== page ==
Nonfiction piece.

I would like to share a nonfiction piece that was never intended to go on my blog.. but I wrote it for a class of mine and is worth sharing.  It is a true story... only a small slice of a memoir.   It was just One of the many evenings I spent  in Central Harlem. Love-LO

A Night off the C


I was slumped to the side with my head resting on the back of the pale orange seat of the C train.  A very dark skinned man with a green knitted cap and grey beard was wheezing as he slept in the seat directly across from me. Every time the subway would come to a halt I noticed the man would shake a bit and slightly adjust his body to keep from falling over on his side completely.  There were only four of us on the train that night.  I slowly pulled my phone out of my bag and it read 12:05; my body was drained and I let out a sigh of exhaustion.

            I was on my way home from a day filled with walking around on the hot pavement of the city. I had been working a promotional event for Nokia with three other female models. My huge black Balenciaga bag was lying on my lap and I was wearing fishnet stockings and a black button down trench coat.  My feet ached from the knee-high boots I had been wearing since morning. 

            The train stopped at 145thand I sluggishly pulled myself up out of my seat and tried to gather enough energy for my walk home. When I stood up, I stomped my feet around a bit to try and shake the drowsiness I felt in my limbs.   I ran my fingers through my straight blonde hair and swept it around the side of my neck and into the collar of my trench.   The other two passengers were already on their way out and I took notice of the other straggler behind me.  Out of the corner of my eye I noticed him, a short man about 5’6 and light brown skin; I could not tell his descent from the small glance I got of him. He was walking behind me as I swiftly exited up the stairs and made my way out of the train station.  I did not hesitate when I walked.  I was very aware that I was probably not in appropriate attire to be walking around Harlem at this time of night. I wanted to get home as soon as possible.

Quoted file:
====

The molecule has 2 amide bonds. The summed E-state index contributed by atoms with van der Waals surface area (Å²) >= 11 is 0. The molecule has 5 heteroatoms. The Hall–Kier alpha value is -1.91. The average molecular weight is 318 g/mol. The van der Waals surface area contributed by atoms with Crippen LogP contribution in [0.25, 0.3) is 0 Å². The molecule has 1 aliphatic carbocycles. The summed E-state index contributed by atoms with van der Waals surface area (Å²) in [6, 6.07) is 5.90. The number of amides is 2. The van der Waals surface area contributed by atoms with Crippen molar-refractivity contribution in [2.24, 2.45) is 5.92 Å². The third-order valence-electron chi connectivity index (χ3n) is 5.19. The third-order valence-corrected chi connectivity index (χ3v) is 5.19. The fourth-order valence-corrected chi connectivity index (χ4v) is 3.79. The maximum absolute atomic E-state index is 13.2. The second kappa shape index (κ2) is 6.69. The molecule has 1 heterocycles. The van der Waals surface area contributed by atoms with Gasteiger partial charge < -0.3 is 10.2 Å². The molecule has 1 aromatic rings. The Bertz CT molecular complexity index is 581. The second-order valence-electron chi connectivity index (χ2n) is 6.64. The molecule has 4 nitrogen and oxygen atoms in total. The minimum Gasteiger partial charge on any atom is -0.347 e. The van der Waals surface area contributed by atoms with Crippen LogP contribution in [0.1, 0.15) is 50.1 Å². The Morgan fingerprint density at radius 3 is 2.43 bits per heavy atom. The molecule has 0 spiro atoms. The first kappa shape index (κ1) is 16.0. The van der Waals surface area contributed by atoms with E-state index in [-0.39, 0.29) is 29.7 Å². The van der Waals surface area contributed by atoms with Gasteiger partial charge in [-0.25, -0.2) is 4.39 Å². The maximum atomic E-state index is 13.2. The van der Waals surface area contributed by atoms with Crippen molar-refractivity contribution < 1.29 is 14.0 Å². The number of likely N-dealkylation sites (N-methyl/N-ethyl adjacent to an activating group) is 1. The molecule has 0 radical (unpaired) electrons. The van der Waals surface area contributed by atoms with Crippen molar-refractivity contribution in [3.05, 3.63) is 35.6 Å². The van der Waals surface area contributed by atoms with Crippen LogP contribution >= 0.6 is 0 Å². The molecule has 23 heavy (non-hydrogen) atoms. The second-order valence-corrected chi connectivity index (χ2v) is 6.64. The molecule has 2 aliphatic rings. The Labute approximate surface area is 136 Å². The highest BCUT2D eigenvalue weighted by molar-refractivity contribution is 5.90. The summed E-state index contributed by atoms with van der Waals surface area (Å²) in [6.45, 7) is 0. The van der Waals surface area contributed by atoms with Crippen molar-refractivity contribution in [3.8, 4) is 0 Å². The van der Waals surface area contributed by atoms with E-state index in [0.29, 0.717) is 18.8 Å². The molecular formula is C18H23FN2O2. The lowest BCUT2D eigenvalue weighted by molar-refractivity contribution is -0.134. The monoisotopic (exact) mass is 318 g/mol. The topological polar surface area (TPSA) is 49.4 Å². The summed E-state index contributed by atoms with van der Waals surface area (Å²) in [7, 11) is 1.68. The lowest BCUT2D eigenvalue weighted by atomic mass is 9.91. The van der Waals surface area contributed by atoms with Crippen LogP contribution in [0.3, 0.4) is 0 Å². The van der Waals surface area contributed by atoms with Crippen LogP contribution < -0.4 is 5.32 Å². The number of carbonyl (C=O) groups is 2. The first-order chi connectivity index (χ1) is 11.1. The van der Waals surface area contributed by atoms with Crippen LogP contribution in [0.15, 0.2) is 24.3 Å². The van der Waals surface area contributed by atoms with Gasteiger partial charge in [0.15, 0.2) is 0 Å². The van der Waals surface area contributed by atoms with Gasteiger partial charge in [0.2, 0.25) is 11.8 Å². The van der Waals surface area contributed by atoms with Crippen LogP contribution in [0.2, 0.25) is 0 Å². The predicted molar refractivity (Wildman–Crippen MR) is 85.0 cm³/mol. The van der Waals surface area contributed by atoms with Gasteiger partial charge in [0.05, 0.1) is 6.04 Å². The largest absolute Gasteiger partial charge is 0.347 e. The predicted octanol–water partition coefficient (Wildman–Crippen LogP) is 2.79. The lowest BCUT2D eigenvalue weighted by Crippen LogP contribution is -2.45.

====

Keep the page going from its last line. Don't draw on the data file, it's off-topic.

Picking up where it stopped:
I had been staying in Harlem as a live-in nanny for about two months.  This was now my fifth home in the city. I was working as a part-time model and actress or otherwise known as a “starving artist”.  I had walked home many times at late hours of the night.  Each time I did so I walked quickly without hesitation. Fear was never an issue. I was very sure of myself, I felt strong and brave. It would make me uncomfortable at times getting called things like “snowflake” or “snow-bunny” but never to the extent of feeling threatened.

            When I got outside and exited on 145th street and Adam Clayton Powell, I noticed the emptiness of the city compared to what it had been when I left earlier that afternoon. There on the corner was the blue and white bodega open 24 hours and a few people stood outside of it puffing on cigarettes and laughing with one another.  The KFC lights were shining brightly on the corner and the Pathmark Grocery store was at the bottom of the hill. The lights and stores provided a little comfort but I still felt like I was on my own. As I walked I could hear footsteps behind me and the slight presence of a person still lingering closely.  I felt the breeze of the cool air on my legs and face, and I looked up at the full white moon. It was beaming and lucid up in the sky. As I walked, I knew that person slowly approaching me was the man that had been on the train with me.   He was walking the same direction as I but I didn’t look back in fear we’d lock glances. My boots clicked on the hard cement sidewalk and I could hear his jeans swishing between the movements of his legs. 

            I turned the corner heading towards the bottom of the hill. He turned to follow.  He was behind me but still not up to my reach yet.  I thought it was a little strange that this man was going the same direction home as I was. The air was cool but a flash of heat flickered through my body and my hand began to tremble as I clenched the strap on my bag.  I felt my heart in my chest pick up speed and begin to pound at a faster rate. I tried hard to forbid the fear that was on the brink of my mind and to keep that fear from corrupting my entire body.  The last thing I wanted was to submit to the terror I felt because then it was real, then this situation would become a threat.